Whether you agree with the bedroom tax/ spare room subsidy (or whatever you want to call it), or whether you disagree with it, it should be obvious that it's purpose is to put a financial disincentive on the over consumption of housing.

In that sense it is no different to the proposed "mansion tax", except for who bears the cost.

and as I say defining a tax as broadly as either not or offering financial incentive, any government involvement or absence can be described as one.

OK its not your logic, but its buying into media dumbing down of the English language.

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This is pretty much the only alternative to the current system in which land ownership gets more concentrated in fewer hands over time.

I disagree.

If you want to stop people 'hoarding' land or property you simply create a "multiple property tax", so those who own just one property are exempt, and those who own multiple properties are taxed according to how many they own.

With LVT, someone who purchased a single freehold house in the early 1970s in an area now deemed of value, would be taxed for the LPI/HPI they had very little part in, even though they might be a 'fair player'.

According to the utterly useless mansion tax, anyone who owns a single property over the threshold is taxed, but if you own 900 properties at £250k each, the mansion tax will not discourage that. The mansion tax will just annoy a 'good' wealthy person. We don't need a wealth tax, or even a land value tax, we need a 'property hoarding' tax. Buying 900 properties is bad behaviour.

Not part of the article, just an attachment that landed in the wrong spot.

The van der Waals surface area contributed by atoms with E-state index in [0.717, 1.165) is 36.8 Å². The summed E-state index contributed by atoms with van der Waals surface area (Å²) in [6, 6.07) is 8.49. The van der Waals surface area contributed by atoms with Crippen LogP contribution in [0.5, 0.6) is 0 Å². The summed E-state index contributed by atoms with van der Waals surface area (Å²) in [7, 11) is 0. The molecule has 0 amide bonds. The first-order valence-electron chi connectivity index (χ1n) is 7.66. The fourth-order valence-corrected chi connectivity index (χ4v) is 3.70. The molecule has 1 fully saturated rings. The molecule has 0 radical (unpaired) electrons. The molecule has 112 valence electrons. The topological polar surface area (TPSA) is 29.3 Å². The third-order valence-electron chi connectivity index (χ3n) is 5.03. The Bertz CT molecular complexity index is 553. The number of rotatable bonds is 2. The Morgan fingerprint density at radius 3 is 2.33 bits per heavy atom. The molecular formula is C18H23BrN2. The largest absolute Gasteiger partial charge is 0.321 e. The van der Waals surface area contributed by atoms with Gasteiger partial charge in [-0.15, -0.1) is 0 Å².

Just because the Tories implemented the 'bedroom tax' it doesn't make it okay for Labour to implement a mansion tax. Although they both have something in common in that neither will solve any problems.

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and as I say defining a tax as broadly as either not or offering financial incentive, any government involvement or absence can be described as one.

OK its not your logic, but its buying into media dumbing down of the English language.